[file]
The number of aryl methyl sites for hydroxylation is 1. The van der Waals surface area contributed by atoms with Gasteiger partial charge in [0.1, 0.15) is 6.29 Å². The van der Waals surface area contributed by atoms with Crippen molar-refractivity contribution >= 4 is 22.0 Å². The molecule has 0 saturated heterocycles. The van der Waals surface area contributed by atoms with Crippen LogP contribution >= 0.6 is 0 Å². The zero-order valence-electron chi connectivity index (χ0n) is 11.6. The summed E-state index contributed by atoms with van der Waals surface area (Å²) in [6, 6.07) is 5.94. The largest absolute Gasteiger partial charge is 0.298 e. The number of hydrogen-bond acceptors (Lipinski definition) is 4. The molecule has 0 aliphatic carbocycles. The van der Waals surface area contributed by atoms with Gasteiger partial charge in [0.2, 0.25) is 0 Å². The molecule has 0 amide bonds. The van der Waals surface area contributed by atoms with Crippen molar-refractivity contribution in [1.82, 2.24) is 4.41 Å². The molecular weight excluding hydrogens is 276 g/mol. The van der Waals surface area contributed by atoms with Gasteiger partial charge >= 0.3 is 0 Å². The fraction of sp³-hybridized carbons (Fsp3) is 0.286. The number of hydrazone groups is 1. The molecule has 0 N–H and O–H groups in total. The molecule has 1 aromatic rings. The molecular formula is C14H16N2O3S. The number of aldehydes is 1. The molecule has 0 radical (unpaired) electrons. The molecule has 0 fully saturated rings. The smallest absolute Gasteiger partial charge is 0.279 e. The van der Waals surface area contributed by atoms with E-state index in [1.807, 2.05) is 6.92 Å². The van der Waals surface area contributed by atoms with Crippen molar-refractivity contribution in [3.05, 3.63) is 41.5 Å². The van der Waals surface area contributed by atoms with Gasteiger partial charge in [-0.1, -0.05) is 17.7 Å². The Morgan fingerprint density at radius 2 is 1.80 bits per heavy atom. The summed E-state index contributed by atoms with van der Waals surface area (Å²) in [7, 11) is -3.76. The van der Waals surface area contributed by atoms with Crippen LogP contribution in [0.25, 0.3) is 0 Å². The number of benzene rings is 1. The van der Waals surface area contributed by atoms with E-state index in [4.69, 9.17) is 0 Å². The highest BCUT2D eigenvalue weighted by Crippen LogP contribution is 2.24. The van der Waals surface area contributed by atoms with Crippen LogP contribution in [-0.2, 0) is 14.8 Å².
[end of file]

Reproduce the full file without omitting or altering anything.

The number of aryl methyl sites for hydroxylation is 1. The van der Waals surface area contributed by atoms with Gasteiger partial charge in [0.1, 0.15) is 6.29 Å². The van der Waals surface area contributed by atoms with Crippen molar-refractivity contribution >= 4 is 22.0 Å². The molecule has 0 saturated heterocycles. The van der Waals surface area contributed by atoms with Crippen LogP contribution >= 0.6 is 0 Å². The zero-order valence-electron chi connectivity index (χ0n) is 11.6. The summed E-state index contributed by atoms with van der Waals surface area (Å²) in [6, 6.07) is 5.94. The largest absolute Gasteiger partial charge is 0.298 e. The number of hydrogen-bond acceptors (Lipinski definition) is 4. The molecule has 0 aliphatic carbocycles. The van der Waals surface area contributed by atoms with Gasteiger partial charge in [0.2, 0.25) is 0 Å². The molecule has 0 amide bonds. The van der Waals surface area contributed by atoms with Crippen molar-refractivity contribution in [1.82, 2.24) is 4.41 Å². The molecular weight excluding hydrogens is 276 g/mol. The van der Waals surface area contributed by atoms with Gasteiger partial charge >= 0.3 is 0 Å². The fraction of sp³-hybridized carbons (Fsp3) is 0.286. The number of hydrazone groups is 1. The molecule has 0 N–H and O–H groups in total. The molecule has 1 aromatic rings. The molecular formula is C14H16N2O3S. The number of aldehydes is 1. The molecule has 0 radical (unpaired) electrons. The molecule has 0 fully saturated rings. The smallest absolute Gasteiger partial charge is 0.279 e. The van der Waals surface area contributed by atoms with E-state index in [1.807, 2.05) is 6.92 Å². The van der Waals surface area contributed by atoms with Crippen molar-refractivity contribution in [3.05, 3.63) is 41.5 Å². The van der Waals surface area contributed by atoms with Gasteiger partial charge in [-0.1, -0.05) is 17.7 Å². The Morgan fingerprint density at radius 2 is 1.80 bits per heavy atom. The summed E-state index contributed by atoms with van der Waals surface area (Å²) in [7, 11) is -3.76. The van der Waals surface area contributed by atoms with Crippen LogP contribution in [0.25, 0.3) is 0 Å². The number of benzene rings is 1. The van der Waals surface area contributed by atoms with E-state index in [4.69, 9.17) is 0 Å². The highest BCUT2D eigenvalue weighted by Crippen LogP contribution is 2.24. The van der Waals surface area contributed by atoms with Crippen LogP contribution in [-0.2, 0) is 14.8 Å².